With the popularity of Facebook, Twitter, LinkedIn and other social networking sites, how can you leverage the features you get and connections you can make through them? Before you start using the many features that are unique to each site such as the LinkedIn email that let's you send messages through your connections to people they know or the ability to add your resume to your Facebook profile, you need to step back and think about what you are trying to achieve.
Here are some basic best practices for building your brand on any of the popular social networking sites.
1. Establish a brand personality. You cannot build your brand until you know what your brand represents. Who are you and what do you do? But that's not all of what makes your brand unique. What do you stand for? What is your personality? What is your tone and attitude? These are called "brand attributes." Are you known for being nose-to-the-grindstone or are you playful even in a professional setting? A lot of the qualities you'll want to project in social networks should be based on who you are trying to reach and what you are trying to achieve. Getting people to hire you as a technical writer requires a different approach than hiring you as a graphic designer, for example.
2. Be consistent. When you are trying to build a brand, consistency is key. You want to make sure your profiles on various networks are consistent. This doesn't mean word-for-word identical because each site may allow you to include different types of information. But the overall impression you are trying to make and information you want to share should have consistency. Visual images should also be consistent. The more you are consistent, the more recognizable and memorable you become to others.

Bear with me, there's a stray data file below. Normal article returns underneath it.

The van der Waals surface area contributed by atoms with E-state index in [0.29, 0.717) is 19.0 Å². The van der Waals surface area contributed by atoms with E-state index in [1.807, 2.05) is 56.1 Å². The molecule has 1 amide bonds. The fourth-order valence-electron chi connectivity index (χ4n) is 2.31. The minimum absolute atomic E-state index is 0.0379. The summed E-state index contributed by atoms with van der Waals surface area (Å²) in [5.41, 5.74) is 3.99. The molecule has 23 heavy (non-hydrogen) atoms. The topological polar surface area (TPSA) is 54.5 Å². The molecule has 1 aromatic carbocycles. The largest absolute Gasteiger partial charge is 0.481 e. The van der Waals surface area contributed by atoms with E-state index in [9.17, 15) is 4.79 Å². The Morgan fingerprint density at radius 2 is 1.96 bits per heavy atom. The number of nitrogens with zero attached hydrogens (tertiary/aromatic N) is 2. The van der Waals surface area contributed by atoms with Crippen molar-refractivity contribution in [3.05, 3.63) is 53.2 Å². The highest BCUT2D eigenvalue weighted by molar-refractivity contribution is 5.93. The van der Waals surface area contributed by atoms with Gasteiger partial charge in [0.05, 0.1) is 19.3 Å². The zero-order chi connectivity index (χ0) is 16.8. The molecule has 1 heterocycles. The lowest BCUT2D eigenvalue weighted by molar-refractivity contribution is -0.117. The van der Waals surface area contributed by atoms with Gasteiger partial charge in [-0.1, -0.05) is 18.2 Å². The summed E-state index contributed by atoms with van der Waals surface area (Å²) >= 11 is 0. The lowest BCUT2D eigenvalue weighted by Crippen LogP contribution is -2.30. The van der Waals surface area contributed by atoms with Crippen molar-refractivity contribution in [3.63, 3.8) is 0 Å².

3. Use great images. No matter what kinds of images you plan on using on your social network profiles, make sure they are clear and in keeping with your brand personality. If you work with images, make sure they are representative of the quality you want to demonstrate to others. But even the personal photo you select can make either a good first impression or a bad one when people peruse your profile.
4. Share good information. As you are interacting in social networks, you have the ability to broadcast information or share status updates with at least your connections or friends or in some cases – like Twitter – with the general public. Whatever you put out there, make sure it is in keeping with the professional image you want to project. Keep in mind that even a private profile on a social network such as Twitter or Facebook is not entirely private. Anyone within your circle of friends, for example, could potentially share or republish something you've posted online. Keeping a balance between personal and professional social networking is a challenge and many people have difficulty drawing appropriate lines. Depending on your industry and the clients you have or are seeking, what you do personally on social networks could make or break your reputation.
5. Make connections. Social networks by nature are about connecting with others. To make social networks work well for you as a freelancer, you need to not only make connections with people who you actually know but also look to network with either their connections or other people with whom you'd like to network for potential project work. Always be upfront as to why you are asking to connect with someone who you don't know, even if they are a friend of a friend. Not every connection will turn into work, however, you never know which connections will so always be respectful and kind to all of your connections.
Regardless of the kind of work you're seeking, social networks can be powerful tools for making the right contacts to the right jobs. Knowing how to properly leverage these networks for professional interactions means you have to strike a thoughtful balance between personal and professional while always keeping an eye toward your brand and the image you want to project.
Aliza Sherman is a social marketing innovator, Web pioneer, author, speaker, blogger and podcaster – and she’s speaking at the Creative Freelancer Conference. Through her agency Conversify, Aliza Sherman offers strategic social marketing consulting to companies and organizations.